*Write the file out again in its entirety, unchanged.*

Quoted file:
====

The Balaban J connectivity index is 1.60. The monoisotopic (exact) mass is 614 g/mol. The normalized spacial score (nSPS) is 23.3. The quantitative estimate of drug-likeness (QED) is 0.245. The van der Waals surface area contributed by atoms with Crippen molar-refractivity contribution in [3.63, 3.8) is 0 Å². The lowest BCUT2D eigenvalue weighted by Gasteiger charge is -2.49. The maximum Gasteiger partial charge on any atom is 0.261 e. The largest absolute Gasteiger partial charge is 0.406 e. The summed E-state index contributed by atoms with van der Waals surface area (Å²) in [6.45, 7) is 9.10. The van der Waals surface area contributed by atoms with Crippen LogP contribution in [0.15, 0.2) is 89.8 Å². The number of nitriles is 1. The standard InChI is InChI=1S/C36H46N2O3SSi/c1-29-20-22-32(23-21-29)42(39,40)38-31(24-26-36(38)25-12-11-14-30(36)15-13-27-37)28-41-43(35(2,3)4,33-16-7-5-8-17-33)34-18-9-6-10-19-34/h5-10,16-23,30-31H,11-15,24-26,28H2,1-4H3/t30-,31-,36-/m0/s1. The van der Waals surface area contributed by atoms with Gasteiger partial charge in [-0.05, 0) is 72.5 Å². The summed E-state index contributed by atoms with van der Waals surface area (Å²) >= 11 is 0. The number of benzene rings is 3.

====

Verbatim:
The Balaban J connectivity index is 1.60. The monoisotopic (exact) mass is 614 g/mol. The normalized spacial score (nSPS) is 23.3. The quantitative estimate of drug-likeness (QED) is 0.245. The van der Waals surface area contributed by atoms with Crippen molar-refractivity contribution in [3.63, 3.8) is 0 Å². The lowest BCUT2D eigenvalue weighted by Gasteiger charge is -2.49. The maximum Gasteiger partial charge on any atom is 0.261 e. The largest absolute Gasteiger partial charge is 0.406 e. The summed E-state index contributed by atoms with van der Waals surface area (Å²) in [6.45, 7) is 9.10. The van der Waals surface area contributed by atoms with Crippen LogP contribution in [0.15, 0.2) is 89.8 Å². The number of nitriles is 1. The standard InChI is InChI=1S/C36H46N2O3SSi/c1-29-20-22-32(23-21-29)42(39,40)38-31(24-26-36(38)25-12-11-14-30(36)15-13-27-37)28-41-43(35(2,3)4,33-16-7-5-8-17-33)34-18-9-6-10-19-34/h5-10,16-23,30-31H,11-15,24-26,28H2,1-4H3/t30-,31-,36-/m0/s1. The van der Waals surface area contributed by atoms with Gasteiger partial charge in [-0.05, 0) is 72.5 Å². The summed E-state index contributed by atoms with van der Waals surface area (Å²) >= 11 is 0. The number of benzene rings is 3.